Clerestory

Thomas Kuhn

November 04, 2021

Thomas Kuhn (1922–1996) was an American historian and philosopher of science, best known for his 1962 book The Structure of Scientific Revolutions. In March 2020, I became interested in revolutions, which led me to read his book. I never finished that writing about revolutions, but I did finish the book, which I read carefully over a period of about six months.1

Even after months of attention and thought, I did not know the argument, in the sense of knowing I described yesterday. I felt there was more to learn.

To better grasp the argument, on 9 September 2020, I started tweeting every part of Kuhn’s argument. This was to teach myself more than it was to teach anyone else, but I am glad that people encouraged me to work in public.

76 days and 544 tweets later, I completed the thread. Since then I’ve been processing my own thread through spaced repetition in Readwise, as I described here.

In the book, Kuhn lays out a standard set of assumptions about how science works. Here’s how I’d summarize that view of science:

Science is an orderly endeavour, in which diverse theories are tested by decisive and repeatable experiments, leading to right theories being verified (or wrong theories being falsified). This “scientific method” produces a steady, gradual, and linear series of refinements of theory and precision, which leads to improved technologies and scientific progress.

For Kuhn, none of these things are true.

Instead:

  • Scientific theories are not refined but completely overturned (in “scientific crises” which lead to changes of paradigm). These revolutions produce new unforeseen vistas and new types of progress. New theories are totally incompatible (“incommensurable”) with old theories. Scientists during crises are involved in a wild search for theories, which are often provided by outsiders to the field (including resorting to philosophy). Science essentially does not progress during these periods.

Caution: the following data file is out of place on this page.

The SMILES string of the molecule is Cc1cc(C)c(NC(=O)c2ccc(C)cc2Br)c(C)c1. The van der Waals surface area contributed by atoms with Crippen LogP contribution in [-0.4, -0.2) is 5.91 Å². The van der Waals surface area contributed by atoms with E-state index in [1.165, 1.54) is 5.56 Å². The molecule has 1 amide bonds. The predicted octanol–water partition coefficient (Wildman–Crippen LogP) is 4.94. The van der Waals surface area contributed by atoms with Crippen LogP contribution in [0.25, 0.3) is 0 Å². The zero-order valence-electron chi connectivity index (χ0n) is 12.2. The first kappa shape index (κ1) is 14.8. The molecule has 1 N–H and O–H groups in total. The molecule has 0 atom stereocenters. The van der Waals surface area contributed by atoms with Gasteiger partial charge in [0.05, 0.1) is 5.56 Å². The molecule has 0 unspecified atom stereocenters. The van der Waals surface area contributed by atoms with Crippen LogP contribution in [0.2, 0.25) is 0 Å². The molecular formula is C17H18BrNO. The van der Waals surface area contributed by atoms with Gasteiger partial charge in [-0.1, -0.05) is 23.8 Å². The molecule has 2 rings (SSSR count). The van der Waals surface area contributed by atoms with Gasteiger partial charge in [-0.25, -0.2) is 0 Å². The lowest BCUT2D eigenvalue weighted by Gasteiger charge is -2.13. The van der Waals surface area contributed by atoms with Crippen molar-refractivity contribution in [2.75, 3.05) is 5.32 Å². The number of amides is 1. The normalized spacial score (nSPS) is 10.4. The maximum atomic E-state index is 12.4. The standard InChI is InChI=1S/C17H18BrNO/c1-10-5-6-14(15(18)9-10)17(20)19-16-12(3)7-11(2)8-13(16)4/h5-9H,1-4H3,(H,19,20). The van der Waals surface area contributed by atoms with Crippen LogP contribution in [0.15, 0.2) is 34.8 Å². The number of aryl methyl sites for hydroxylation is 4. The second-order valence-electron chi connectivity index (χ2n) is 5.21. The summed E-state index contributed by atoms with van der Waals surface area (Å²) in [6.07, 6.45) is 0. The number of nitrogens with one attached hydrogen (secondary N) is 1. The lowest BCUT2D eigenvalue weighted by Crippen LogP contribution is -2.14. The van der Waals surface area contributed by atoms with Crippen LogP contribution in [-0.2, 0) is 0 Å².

• Science progresses rapidly during periods of “normal science” (i.e., not during crisis) not through a diversity of opinions but through consolidated consensus about how to apply a single paradigm. Scientists during this period solve well-defined puzzles. If you disagree with the paradigm, you are not a scientist. Outsiders and philosophers are excluded by specialist vocabulary and other tactics.
  • Progress in improving precision (articulating a given theory) is extremely rapid as long as this consensus persists. But when progress slows, consensus collapses, leading to to a new crisis.
  • There is no scientific method. Crisis science is a random search, and normal science is a period of intense puzzle solving. The attempted solutions are diverse, but the assumptions/central questions are not diverse. Rather than by unified method, science might be better defined as “that which progresses.”
  • Technology produces new sciences; science does not produce new technologies, except by accident or as a side effect.
  • Falsification faces the same problems as verification. Scientific theories cannot be falsified by facts, because there are no facts that are theory-independent.
  • Scientific theories cannot be tested against nature, but only against other theories, framing a specific subset of nature.
  • To put it more strongly, there is no “truth” towards which science steadily progresses. Instead, scientific investigation reveals what works in practice. To me it seems close to a pragmatic theory of truth; it is absolutely not a relativist position.
  • The central analogy of how science progresses is Darwin’s theory of evolution through variation and selection. It becomes “better” and more complex for a given scientific environment, but it does not progress “toward” anything, in the same way that evolution does not progress “toward” any fixed goal, but rather away from a simple beginning, to reflect a changing environment.

Where does the appearance of gradual progress come from, then? From rewriting the history of science in textbooks to make it look linear, thinks Kuhn.

I think that Kuhn’s theory possesses not only great explanatory power but also important consequences not just in the history of science, but for history itself. This applies to the history of civilizations as well as to each individual’s history (narrative identity). I’ll be updating this page as I go.

Index

Because Kuhn remains central to my thinking and because I’ll be writing more about him soon, I’m starting this page as an index.

My work related to Kuhn:


  1. Technically I listened to the audiobook, which turned out to be slightly insane given how ornate his style is. I was constantly backing up the audio to listen again, and again, and again as I walked. I later read it digitally. I’m glad I did it both ways.

Bryan Kam

I'm Bryan Kam. I'm thinking about complexity and selfhood. Please sign up to my newsletter or see more here.